A realist view of science doesn’t include dirt on the kilo reference cylinder. A broader view of science recognizes that over time, dirt will accumulate on an object.
In a vault in suburban Paris sits a little lump of metal that is the official kilo, the sanctioned yardstick, the 124-year-old standard from which numerous other measurements are derived.
The problem is, it’s getting heavier.
Even in the carefully controlled and protected environment, contamination has built up on the surface of the object. The increase in mass is tiny – measured in micrograms, which are millionths of a gram – but the effect on science is real.
In a recently published paper available online to those with an account, Dr. Cumpson and co-author Naoko Sano explain the downsides of previous cleaning methods. Scrubbing the item introduces a human element that would be hard to reproduce exactly when cleaning the replicas, possibly resulting in prototypes that are cleaner but still differ in mass. And they seem to pick up dirt faster after being cleaned.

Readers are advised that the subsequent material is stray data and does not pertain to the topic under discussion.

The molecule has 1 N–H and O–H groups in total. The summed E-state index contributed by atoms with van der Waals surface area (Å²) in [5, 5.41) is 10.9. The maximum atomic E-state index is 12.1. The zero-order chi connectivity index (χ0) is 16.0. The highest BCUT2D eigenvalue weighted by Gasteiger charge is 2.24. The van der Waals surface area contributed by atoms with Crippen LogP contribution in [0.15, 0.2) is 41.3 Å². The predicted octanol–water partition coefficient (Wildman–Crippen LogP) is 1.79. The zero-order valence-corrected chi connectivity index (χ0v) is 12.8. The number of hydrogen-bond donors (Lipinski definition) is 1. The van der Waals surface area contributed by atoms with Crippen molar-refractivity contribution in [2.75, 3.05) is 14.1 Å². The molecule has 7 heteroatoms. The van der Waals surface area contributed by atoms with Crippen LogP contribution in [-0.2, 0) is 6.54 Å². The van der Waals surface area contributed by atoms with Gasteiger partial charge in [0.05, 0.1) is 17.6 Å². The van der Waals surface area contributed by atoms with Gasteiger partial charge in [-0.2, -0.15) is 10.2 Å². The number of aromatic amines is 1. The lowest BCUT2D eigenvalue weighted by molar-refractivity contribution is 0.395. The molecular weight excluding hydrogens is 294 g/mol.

Any work also must be done very delicately, removing the surface contamination but not even the thinnest layer of the material itself. The paper notes that ultraviolet/ozone treatment is used to clean semi-conductors, where it is “quite acceptable” to achieve a pristine surface at the cost of losing a little material.
“This would clearly be disastrous in the treatment of platinum-iridium or other noble metal mass standards, where a single layer of atoms on the surface typically represents a mass of 30 [micrograms], and must not be sacrificed,” the authors write, noting that 30 micrograms is “at least ten times the accuracy with which mass standards can be compared.”
This may not be a problem much longer. The IPK is the last unit to be defined by a physical object and scientists voted in 2010 to change to a definition based on fundamental constants of nature. The change, which has not be fully fleshed out, is expected to come later this decade.
Full article as “A weighty problem: The official kilo is getting heavier” | Oliver Moore | Jan. 8, 2012 | The Globe and Mail at http://www.theglobeandmail.com/news/world/a-weighty-problem-the-official-kilo-is-getting-heavier/article7030915/.